Citation Formats

Alderman, Oliver L.G., Benmore, C. J., Neuefeind, Joerg C., Coillet, E, Mermet, A., Martinez, V., Tamalonis, Anthony, and Weber, Rick. Amorphous tantala and its relationship with the molten state. United States: N. p., 2018. Web. doi:10.1103/PhysRevMaterials.2.043602.
Alderman, Oliver L.G., Benmore, C. J., Neuefeind, Joerg C., Coillet, E, Mermet, A., Martinez, V., Tamalonis, Anthony, & Weber, Rick. Amorphous tantala and its relationship with the molten state. United States. doi:10.1103/PhysRevMaterials.2.043602.
Alderman, Oliver L.G., Benmore, C. J., Neuefeind, Joerg C., Coillet, E, Mermet, A., Martinez, V., Tamalonis, Anthony, and Weber, Rick. Sun . "Amorphous tantala and its relationship with the molten state". United States. doi:10.1103/PhysRevMaterials.2.043602.
@article{osti_1436942,
title = {Amorphous tantala and its relationship with the molten state},
author = {Alderman, Oliver L.G. and Benmore, C. J. and Neuefeind, Joerg C. and Coillet, E and Mermet, A. and Martinez, V. and Tamalonis, Anthony and Weber, Rick},
abstractNote = {The structure factors of molten Ta2O5 and Nb2O5 have been measured by high-energy x-ray and pulsed neutron diffraction. These are compared to transmission-mode x-ray diffraction through a self-supported 15-μm ion-beam sputtered amorphous tantala film. Atomistic models derived from the diffraction data by means of empirical potential structure refinement reveal that tantala and niobia liquids are very close to isomorphous, as confirmed by measurement of a molten mixture, Ta0.8Nb1.2O5. Nonetheless, peak Nb-O bond lengths are about 1% shorter than those for Ta-O, at temperatures, T*=T/Tmelt, scaled to the melting points. Mean coordination numbers are nMO≃5.6(1),nOM≃2.23(4) in the liquid state, and nTaO≃6.6(2),nOTa≃2.63(8) in the solid. The liquids are built from five- and six-fold M-O polyhedra which connect principally by corner sharing, with a minority of edge sharing; a-Ta2O5 on the other hand has a local structure more akin to the crystalline polymorphs, built primarily from six- and seven-fold polyhedra, with a larger degree of edge sharing. The structural differences between liquid and amorphous Ta2O5, coupled with observations of increasing peak bond lengths upon cooling, are consistent with the interpretation that the amorphous film reaches a supercooled liquidlike metastable equilibrium during deposition. In other words, the amorphous film shares a common progenitor state with a hypothetical glass quenched from a fragile melt. In addition, we show that recent classical interatomic potentials do not fully reproduce the diffraction data, and infer that inclusion of attractive (non-Coulombic) Ta-Ta interactions is important, particularly for obtaining the correct degree of edge sharing, coordination numbers, and densities. In conclusion, nanoscale inhomogeneity of the amorphous film is confirmed by the observation of small-angle x-ray scattering.},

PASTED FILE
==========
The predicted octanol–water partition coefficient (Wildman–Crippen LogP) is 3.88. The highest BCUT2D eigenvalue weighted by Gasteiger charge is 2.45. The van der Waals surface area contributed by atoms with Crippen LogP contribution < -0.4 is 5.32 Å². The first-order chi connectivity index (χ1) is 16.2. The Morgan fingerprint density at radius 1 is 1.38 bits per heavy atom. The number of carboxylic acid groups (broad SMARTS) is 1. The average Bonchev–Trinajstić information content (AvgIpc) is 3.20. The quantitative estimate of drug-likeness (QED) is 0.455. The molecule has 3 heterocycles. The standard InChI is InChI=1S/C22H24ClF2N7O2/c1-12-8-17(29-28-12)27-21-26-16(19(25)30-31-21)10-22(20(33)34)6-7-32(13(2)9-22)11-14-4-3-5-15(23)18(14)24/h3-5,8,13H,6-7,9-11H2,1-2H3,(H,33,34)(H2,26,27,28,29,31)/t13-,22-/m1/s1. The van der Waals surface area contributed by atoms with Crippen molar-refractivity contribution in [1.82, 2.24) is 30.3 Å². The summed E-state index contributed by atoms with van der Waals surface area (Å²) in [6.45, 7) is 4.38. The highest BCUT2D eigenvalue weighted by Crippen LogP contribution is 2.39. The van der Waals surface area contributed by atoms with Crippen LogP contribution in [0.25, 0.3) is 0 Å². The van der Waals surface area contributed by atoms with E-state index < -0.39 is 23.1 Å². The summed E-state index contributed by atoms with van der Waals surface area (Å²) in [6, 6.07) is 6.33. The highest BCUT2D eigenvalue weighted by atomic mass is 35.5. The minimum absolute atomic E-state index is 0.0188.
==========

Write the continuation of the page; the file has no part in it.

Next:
doi = {10.1103/PhysRevMaterials.2.043602},
journal = {Physical Review Materials},
number = 4,
volume = 2,
place = {United States},
year = {Sun Apr 01 00:00:00 EDT 2018},
month = {Sun Apr 01 00:00:00 EDT 2018}
}